It is a week of reflection as we approach our first anniversary in Bratislava this Friday. A time when we couldn’t find Bratislava on a map is a dimly flickering memory. We forget most of our friends still can’t recall exactly where we live. This city has become such a part of our lives we believe – by extension – it must be part of everyone’s life. No doubt we will spend a bit of time this week talking through what we have learned, setting our goals for the coming year , and speculating about “what’s next?”
I think we’re both different people from the ones who flew up the stairs to our apartment and double locked our doors then kneeled on the floor peering out our window to plot a safe outing. We have learned to ignore the thin layer of grime and graffiti and see the town for what it is – a safe and happy home.
We have learned to laugh off the small annoyances. Last week, Pat ordered chicken, spinach and potatoes for dinner. The waitress brought a plate overflowing with steak wrapped in bacon, sauerkraut and gnocchi. He smiled and said “thank you” and looked at his meal as though it was exactly what he wanted. He didn’t flinch when I whispered “What the heck is that?” We’ve learned to be more patient – especially in these frequent bouts of miscommunication. We accept it is our fault. We water down our vocabulary to the most necessary verbs and nouns. We eat what’s on the plate.
We have learned that all kids laugh as they run through water fountains and they cry when their balloon bursts. Adults worry about paying the bills, caring for aging parents, dealing with sick babies. We aspire to the same goals and dreams; a good job, a roof over our heads, food on the table, a relaxing summer vacation. And when we strike it rich, we all buy big and expensive cars. There seems to be something fundamental in the human DNA that converts new-found wealth into possessions.
We have learned that everyone has an opinion of Americans and the United States – from college students who worked there in the summer and loved it to people who happily tell us they have never been and never want to go. That said, we have also been given access to people by virtue of our American passports as when Peter Bielik joined us for lunch to talk about his dad’s famous photograph. We’ll continue to accept the good while ignoring the bad on this point. What choice do we have?
We have learned that we don’t need all the stuff in our storage unit. It’s a rare day when we buy things and even rarer when we miss the things awaiting us in Colorado. We enjoy the freedom of the unencumbered.
We have learned that the best parts of life – food and drink with friends, a night at the symphony or the opera, an occasional four day weekend someplace new – are readily available, affordable, and don’t require dusting. We Americans have a tendency to make life a bit more complicated than it needs to be.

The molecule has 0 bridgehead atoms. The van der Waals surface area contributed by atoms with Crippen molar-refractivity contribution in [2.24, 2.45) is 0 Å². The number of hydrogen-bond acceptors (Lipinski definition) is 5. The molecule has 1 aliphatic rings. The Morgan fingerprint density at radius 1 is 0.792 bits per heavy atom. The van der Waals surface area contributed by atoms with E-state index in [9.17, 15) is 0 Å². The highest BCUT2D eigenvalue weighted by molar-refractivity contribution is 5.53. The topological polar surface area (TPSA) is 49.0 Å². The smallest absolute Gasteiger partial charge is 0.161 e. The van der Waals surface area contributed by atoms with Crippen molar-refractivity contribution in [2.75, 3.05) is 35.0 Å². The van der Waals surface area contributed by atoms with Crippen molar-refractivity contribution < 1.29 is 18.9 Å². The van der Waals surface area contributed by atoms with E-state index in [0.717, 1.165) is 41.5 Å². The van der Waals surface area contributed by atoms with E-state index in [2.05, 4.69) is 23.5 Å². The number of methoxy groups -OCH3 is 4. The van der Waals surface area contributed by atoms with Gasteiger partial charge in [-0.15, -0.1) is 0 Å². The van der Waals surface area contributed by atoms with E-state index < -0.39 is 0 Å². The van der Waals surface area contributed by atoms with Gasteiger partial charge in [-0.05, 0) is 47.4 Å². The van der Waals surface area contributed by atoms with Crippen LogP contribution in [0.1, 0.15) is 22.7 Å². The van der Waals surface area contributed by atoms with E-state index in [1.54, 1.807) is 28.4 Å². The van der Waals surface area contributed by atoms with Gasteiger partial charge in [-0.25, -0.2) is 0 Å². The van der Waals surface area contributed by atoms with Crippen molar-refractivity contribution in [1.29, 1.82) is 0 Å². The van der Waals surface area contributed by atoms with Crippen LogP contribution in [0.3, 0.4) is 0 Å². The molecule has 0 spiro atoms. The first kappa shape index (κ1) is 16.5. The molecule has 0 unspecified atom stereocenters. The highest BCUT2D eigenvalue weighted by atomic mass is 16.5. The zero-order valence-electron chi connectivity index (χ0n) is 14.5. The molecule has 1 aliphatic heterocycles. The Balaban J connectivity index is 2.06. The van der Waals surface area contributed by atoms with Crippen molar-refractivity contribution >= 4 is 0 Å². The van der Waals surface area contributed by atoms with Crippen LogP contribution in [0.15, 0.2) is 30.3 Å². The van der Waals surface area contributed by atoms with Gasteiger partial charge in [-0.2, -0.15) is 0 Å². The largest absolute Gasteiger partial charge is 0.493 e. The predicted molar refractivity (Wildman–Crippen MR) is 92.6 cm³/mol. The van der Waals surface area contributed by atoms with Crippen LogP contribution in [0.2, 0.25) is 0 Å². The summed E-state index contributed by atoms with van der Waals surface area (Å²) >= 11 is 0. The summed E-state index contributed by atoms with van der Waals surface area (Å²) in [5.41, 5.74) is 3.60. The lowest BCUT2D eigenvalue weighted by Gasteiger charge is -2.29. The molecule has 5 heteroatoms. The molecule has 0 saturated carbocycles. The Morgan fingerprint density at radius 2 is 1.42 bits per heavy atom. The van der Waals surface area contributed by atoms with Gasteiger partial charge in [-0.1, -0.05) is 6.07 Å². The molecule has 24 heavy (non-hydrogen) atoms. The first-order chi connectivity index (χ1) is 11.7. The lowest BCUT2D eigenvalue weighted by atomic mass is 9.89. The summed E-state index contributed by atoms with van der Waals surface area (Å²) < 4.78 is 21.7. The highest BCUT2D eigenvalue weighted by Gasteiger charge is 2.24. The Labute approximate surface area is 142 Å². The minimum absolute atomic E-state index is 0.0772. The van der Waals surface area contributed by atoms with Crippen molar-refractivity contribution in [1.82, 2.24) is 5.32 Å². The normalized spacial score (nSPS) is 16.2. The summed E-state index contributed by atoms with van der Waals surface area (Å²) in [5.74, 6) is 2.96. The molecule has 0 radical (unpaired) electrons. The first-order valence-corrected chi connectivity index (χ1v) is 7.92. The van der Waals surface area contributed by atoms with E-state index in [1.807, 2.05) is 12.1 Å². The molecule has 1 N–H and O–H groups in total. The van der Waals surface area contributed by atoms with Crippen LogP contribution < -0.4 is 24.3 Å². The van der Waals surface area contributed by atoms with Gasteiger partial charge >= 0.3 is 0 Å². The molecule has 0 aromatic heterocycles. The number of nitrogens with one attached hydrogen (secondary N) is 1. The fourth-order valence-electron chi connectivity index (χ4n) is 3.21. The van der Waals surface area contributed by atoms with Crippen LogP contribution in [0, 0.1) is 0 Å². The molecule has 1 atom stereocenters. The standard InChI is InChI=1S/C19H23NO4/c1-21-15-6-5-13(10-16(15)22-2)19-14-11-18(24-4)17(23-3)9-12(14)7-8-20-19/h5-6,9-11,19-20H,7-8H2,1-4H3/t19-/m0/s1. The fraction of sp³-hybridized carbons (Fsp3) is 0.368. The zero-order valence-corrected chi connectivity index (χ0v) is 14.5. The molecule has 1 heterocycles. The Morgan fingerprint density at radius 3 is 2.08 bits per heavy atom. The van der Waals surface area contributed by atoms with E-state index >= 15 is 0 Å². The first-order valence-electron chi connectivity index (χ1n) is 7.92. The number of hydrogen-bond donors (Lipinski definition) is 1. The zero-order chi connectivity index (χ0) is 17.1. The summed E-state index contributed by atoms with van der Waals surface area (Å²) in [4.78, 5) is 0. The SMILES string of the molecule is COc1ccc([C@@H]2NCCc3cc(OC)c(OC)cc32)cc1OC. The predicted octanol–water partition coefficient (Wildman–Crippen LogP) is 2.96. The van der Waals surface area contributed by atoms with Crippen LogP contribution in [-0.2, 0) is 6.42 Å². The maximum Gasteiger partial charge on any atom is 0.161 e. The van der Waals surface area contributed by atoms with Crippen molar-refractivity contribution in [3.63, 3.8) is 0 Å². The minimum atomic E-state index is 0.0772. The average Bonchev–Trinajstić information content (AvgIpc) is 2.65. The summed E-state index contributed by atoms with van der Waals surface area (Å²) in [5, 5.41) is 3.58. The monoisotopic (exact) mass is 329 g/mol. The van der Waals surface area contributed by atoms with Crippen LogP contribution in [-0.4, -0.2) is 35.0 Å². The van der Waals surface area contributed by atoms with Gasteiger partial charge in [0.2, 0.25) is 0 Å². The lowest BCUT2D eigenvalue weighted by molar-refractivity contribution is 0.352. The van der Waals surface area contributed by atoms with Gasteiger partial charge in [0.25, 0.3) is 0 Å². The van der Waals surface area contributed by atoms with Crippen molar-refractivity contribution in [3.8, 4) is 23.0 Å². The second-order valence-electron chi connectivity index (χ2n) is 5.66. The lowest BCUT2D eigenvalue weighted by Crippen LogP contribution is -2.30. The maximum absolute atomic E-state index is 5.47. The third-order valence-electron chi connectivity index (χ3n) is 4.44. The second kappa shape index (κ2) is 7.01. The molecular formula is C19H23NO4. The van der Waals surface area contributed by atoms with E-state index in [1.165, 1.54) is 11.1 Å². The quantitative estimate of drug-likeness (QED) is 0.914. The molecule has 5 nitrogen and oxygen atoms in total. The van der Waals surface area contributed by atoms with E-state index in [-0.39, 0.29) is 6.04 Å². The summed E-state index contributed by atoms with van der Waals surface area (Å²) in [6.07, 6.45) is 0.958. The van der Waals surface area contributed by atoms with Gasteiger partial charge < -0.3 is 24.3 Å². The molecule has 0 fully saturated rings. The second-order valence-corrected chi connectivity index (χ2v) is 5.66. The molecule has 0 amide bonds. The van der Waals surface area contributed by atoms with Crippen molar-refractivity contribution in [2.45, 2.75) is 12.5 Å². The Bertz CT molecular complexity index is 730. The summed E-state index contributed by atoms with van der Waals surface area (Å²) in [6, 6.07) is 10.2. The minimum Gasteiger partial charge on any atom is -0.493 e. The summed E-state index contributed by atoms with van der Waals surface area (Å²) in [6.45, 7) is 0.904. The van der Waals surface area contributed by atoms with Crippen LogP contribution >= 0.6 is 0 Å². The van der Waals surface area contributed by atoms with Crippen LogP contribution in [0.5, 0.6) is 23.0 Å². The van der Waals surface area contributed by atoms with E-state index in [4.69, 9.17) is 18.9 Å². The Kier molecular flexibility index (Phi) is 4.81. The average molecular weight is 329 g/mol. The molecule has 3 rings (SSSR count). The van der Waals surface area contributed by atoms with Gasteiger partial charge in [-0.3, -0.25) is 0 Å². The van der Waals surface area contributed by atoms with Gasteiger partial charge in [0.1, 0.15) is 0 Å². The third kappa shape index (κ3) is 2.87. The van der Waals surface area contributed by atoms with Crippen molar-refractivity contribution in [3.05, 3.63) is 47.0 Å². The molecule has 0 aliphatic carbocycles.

We have learned we can spend virtually every minute of every day together and be completely content. After years of comings and goings – raising three kids, working jobs, taking care of a silly large home, managing the commitments of volunteering and community service, we enjoy our time spent each evening over the leisurely paced European meal. We’ve learned to like the slow dance of dinner accompanied with the varied pace of conversation. With all our commitments peeled away, daily life is distilled to its essence. And that essence is still good.
We have learned that life and people and places can be a cup half empty or it can be a cup half full. Most days, we get to choose. Most people react to the choice we make. We wear that choice on our face, in our attitude and demeanor, in the way we treat people. When we are friendly and happy, people almost always respond in kind.
And we have learned that a 95-year-old man can be the most interesting person at the party. When I look at pictures of John G. Morris jumping up from his chair at the DNC with his fist raised and his face beaming, I can’t help but smile back.
We have some goals for the next year. We will travel more in the immediate area of Central Europe; the Ukraine, Croatia, Slovenia, Serbia, Montenegro, Poland. We have developed the skills – or at least the confidence – to tackle these less touristy places. At the same time, we will stay put and continue to enjoy our life here in Bratislava. We’ll eat more meals at home. We’ll appreciate each day more fully as each season passes for the last time in our current home.
As I look ahead beyond our next year, who knows what will happen? I have three goals: complete a three-month French immersion program; attend a one month writers workshop; and achieve certification as an ESL instructor. We will venture back to Colorado and cut our things in half yet again – distill life to what really matters, what we actually want and need, the items we plan to pass down to our children – my great grandmother’s quilts, my father’s first Christmas bulb. We will spend some time there with our youngest as she finishes college and completes the metamorphosis to independent adult. We will visit our son in Philadelphia as Pat helps him fix up his new house. We will visit our other son and daughter in law in their new home in Charlottesville. We will plot our next caper.
At some point, I’ll focus on what I’ll be when I grow up, where I want to live, what I want to do. But honestly, for now, those thoughts aren’t on my radar screen. For right now, we are happy. You can’t always plan life. Sometimes, you just have to eat whats on the plate.
Categories: Insiders Bratislava